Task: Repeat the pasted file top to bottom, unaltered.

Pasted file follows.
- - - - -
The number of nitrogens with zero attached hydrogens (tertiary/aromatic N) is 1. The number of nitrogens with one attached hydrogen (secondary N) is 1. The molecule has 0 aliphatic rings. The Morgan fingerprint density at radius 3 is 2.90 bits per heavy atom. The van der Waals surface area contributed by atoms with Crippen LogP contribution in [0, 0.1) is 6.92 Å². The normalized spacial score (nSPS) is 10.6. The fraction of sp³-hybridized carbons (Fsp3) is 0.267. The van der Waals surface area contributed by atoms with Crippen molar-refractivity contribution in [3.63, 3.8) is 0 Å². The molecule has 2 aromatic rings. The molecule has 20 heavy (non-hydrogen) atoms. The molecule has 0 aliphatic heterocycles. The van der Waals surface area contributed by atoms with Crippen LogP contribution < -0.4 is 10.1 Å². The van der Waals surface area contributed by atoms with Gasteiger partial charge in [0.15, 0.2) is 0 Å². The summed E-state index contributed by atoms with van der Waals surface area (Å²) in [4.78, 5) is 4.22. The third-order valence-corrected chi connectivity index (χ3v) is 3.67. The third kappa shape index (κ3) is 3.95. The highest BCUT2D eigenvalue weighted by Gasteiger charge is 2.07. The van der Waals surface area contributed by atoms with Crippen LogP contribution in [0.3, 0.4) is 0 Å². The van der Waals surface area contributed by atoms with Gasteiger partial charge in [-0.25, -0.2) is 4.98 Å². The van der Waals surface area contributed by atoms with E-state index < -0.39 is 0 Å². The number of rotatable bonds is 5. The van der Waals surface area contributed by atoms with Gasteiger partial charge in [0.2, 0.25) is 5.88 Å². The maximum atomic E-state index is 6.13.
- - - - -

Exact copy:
The number of nitrogens with zero attached hydrogens (tertiary/aromatic N) is 1. The number of nitrogens with one attached hydrogen (secondary N) is 1. The molecule has 0 aliphatic rings. The Morgan fingerprint density at radius 3 is 2.90 bits per heavy atom. The van der Waals surface area contributed by atoms with Crippen LogP contribution in [0, 0.1) is 6.92 Å². The normalized spacial score (nSPS) is 10.6. The fraction of sp³-hybridized carbons (Fsp3) is 0.267. The van der Waals surface area contributed by atoms with Crippen molar-refractivity contribution in [3.63, 3.8) is 0 Å². The molecule has 2 aromatic rings. The molecule has 20 heavy (non-hydrogen) atoms. The molecule has 0 aliphatic heterocycles. The van der Waals surface area contributed by atoms with Crippen LogP contribution < -0.4 is 10.1 Å². The van der Waals surface area contributed by atoms with Gasteiger partial charge in [0.15, 0.2) is 0 Å². The summed E-state index contributed by atoms with van der Waals surface area (Å²) in [4.78, 5) is 4.22. The third-order valence-corrected chi connectivity index (χ3v) is 3.67. The third kappa shape index (κ3) is 3.95. The highest BCUT2D eigenvalue weighted by Gasteiger charge is 2.07. The van der Waals surface area contributed by atoms with Crippen LogP contribution in [0.3, 0.4) is 0 Å². The van der Waals surface area contributed by atoms with Gasteiger partial charge in [-0.25, -0.2) is 4.98 Å². The van der Waals surface area contributed by atoms with E-state index < -0.39 is 0 Å². The number of rotatable bonds is 5. The van der Waals surface area contributed by atoms with Gasteiger partial charge in [0.2, 0.25) is 5.88 Å². The maximum atomic E-state index is 6.13.